Alban Hajdinaj’s “Eye To Eye” (2004): Where part of the exhibition consisted of large murals on building façade created by famous contemporary western artists. But the video “Eye to Eye” is shot from the inside of an apartment whose window directly faces into one of these murals and a voice in the background introduces the audience to the inner thoughts of the inhabitant a young girl who will now have a face the view outside her window. The video indisputably addresses the sense of disorientation and absurd produced when a contemporary art show undertakes imposing projects to the realized in provincial local situations. I try to position myself right at the point where these two opposite directions meet the international art show as a global tool and the local observer, which is like finding oneself in front of an alien. L should also mention the impression l get of a certain deformation caused to artistic projects while they move from the centre towards the periphery creating another destination.
Fani Zguro’s “Street by Street” (2007) is a two channel video. The first channel is a day trip in Tirana through the center is enough to realize its citizens, too, are part of the sight, have that look as of fairy-tale characters. Farmers dressed-up with an urban façade create a sort of black humour, their portraits and mimickings produce scenes of Neanderthal-age delirium. The second channel is a deep nocturnal landscape also in Tirana originates from the new editing of footage shot mostly in 2004, centered on nocturnal settings and dark ambiances, focused on the silence surrounding the night and the strange noises seemingly coming from afar. But instead it’s all very near, hidden in the utmost darkness and enhanced by the firm contrasts that arise between bursts of light and tormented sounds.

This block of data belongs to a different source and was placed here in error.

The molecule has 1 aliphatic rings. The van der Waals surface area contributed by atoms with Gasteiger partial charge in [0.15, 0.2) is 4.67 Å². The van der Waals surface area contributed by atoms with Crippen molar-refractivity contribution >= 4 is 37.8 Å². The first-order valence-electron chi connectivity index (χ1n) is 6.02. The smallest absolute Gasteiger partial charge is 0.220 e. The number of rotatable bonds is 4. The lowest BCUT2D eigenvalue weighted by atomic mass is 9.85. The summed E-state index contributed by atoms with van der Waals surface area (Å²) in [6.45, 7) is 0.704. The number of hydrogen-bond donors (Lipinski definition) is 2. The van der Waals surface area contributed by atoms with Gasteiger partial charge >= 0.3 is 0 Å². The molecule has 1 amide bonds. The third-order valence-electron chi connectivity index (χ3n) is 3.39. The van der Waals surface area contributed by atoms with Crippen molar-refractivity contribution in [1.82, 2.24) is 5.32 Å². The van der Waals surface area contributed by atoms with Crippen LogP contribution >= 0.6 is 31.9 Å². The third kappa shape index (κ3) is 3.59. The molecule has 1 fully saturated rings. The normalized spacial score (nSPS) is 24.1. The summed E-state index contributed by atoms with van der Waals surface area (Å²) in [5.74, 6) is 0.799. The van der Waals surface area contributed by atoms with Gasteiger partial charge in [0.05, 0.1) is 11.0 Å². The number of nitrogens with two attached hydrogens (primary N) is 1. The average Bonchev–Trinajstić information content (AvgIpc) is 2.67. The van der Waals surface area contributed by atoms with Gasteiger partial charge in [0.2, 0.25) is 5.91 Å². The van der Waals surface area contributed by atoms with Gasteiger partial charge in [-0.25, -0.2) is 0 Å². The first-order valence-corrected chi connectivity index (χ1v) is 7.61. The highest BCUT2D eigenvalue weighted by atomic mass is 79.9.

Alban Hajdinaj was born in Tirana in 1974. Lives and works in Tirana. He was graduated at Academy of Arts Tirana and University of Arts Berlin HDK, guest student (DAAD). He has also exhibited at 52a Biennale di Venezia, Gb Agency Paris, Haus der Kulturen der Welt, Berlin, Mart Roveretto, Musee des Beaux Arts de la Ville de Paris, Chelsea Art Museum New York, Moderna Galerija Lublana, Slovenia (cur. Zdenka Badovinac). ACCA Melbourne, Cetinje Biennale 5, Manifesta 4 Frankfurt, IFA Gallery and Tirana Biennale 1.